[Marxism] GP entrails [In defense of Harrington and American Menshevism]

Bhaskar Sunkara bhaskar.sunkara at gmail.com
Tue Dec 30 14:30:43 MST 2008


As painful as it is to admit, Michael Harrington and what he affectionately
called his fellow American Mensheviks have been right about the prospects
for third parties and independent political action.  And let's not forget
these were people who came out of the Socialist Party and other parties that
pursued "independent political action" even during the popular frontist era
of the 1930s

An analysis of *American Menshevikism*:

U.S. parties are not like modern European parties. In Europe, the parties of
the Left tend to name leaders on the basis of a political viewpoint and, in
any case, only dues-paying members of the party have the right to elect
delegates, who in turn select that leader. But in the United States anyone
who declares himself or herself a member of a party can, without the payment
of dues or the affirmation of a single political principle, help determine
the leadership, program, and policies of the party.

The U.S. electoral system — something which socialists cannot change by an
act of will — does not allow for a credible form of "independent political
action" (as the Trotskyist and Trotskyist-derived portions of the U.S. Left
call it). The real options are to support and build the anti-corporate left
wing of the Democrats to the point where either (a) the Democrats become
dominated by the left or (b) more likely, the "party" splits along
ideological and class lines, or to abstain from electoral politics
altogether except as a form of protest, which ensures that American workers
will not take you seriously.

I wish it was otherwise. Yes, the Democratic Party taken as a whole is a
cesspool. But it's a cesspool in which those fighting for a pro-worker
politics have no choice but to wade.

It's true that prior to the 20th century, U.S. primaries were
machine-driven, closed affairs. With open primaries the parties became more
amorphous — which is why industrial unions in the 1930s were able to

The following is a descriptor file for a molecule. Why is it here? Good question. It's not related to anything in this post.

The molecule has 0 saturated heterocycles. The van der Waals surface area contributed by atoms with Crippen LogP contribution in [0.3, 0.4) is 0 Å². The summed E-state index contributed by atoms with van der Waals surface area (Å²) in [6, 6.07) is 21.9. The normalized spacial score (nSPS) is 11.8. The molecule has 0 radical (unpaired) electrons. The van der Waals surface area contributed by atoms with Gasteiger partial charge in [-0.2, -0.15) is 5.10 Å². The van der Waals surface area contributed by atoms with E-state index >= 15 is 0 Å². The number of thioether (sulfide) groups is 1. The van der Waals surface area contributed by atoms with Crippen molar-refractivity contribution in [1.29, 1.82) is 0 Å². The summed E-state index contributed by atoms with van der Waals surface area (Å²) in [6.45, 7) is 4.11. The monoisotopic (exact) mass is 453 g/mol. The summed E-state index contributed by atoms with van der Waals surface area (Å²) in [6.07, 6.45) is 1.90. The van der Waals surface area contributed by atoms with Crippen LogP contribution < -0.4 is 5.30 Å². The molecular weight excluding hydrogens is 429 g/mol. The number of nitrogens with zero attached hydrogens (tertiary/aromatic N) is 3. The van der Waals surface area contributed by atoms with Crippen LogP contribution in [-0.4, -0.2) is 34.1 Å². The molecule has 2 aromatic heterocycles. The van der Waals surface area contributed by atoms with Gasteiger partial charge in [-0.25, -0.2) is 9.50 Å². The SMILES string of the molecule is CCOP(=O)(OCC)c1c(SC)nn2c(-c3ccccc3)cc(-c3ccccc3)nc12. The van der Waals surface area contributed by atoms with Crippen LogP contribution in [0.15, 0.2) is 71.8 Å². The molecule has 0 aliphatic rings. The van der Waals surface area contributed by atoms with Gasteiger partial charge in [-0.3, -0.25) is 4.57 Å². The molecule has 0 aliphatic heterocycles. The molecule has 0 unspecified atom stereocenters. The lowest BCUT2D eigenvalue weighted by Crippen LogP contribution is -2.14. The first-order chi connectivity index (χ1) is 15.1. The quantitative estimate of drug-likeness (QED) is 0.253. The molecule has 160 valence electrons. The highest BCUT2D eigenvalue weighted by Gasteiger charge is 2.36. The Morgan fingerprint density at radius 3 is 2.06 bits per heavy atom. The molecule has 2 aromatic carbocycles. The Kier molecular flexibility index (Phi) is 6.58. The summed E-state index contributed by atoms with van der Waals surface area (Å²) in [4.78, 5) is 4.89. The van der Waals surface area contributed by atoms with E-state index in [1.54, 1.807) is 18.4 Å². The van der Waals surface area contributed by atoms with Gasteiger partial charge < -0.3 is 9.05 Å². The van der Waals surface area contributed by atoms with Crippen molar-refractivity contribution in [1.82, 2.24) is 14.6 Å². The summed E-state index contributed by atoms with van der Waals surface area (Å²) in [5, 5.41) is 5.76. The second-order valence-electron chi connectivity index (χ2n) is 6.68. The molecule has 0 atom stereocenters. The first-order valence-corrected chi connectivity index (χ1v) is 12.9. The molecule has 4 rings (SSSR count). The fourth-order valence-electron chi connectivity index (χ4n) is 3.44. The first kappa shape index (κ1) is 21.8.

influence them in a positive way, within limits. *The nature of the American
electoral system is what it is, and not to be overcome by an act of will*.
The reason that third parties haven't become major parties once the ballot
access rules were changed in the 1890s is not a failure to try. It's been
tried, and tried, and tried again. Similarly, the link of major institutions
such as the NAACP and the AFL-CIO to the Democratic Party is not to be
overcome by an act of will.

Build the working people's organizations, build the unions, build the
progressive forces, but don't expect to build a new Labour Party and then
expect the working people to come to you.  Then what do you do?  Wait for
some radicalizing event, some downturn and expect this working peoples party
(which would be what-- Social Democratic at best), to become radicalized and
turned into a revolutionary party?  Its a fantasy.

I wish the situation was different in America.  I wish there was a
revolutionary force that had any sort of potential.  I wish the left-wing of
possible could be overcome by an act of will, but unforuntately like Karl
Marx himself said, "Men make their own history, but they do not make it just
as they please; they do not make it under circumstances chosen by
themselves, but under circumstances directly encountered, given and
transmitted from the past."

I'll be in the DSA, in the cess pool of the Democratic Party, in the
mainstream unions, where the working people are, until you comrades can
prove me wrong and build a viable alternative for working people and then
I'll apologize and happily join you.



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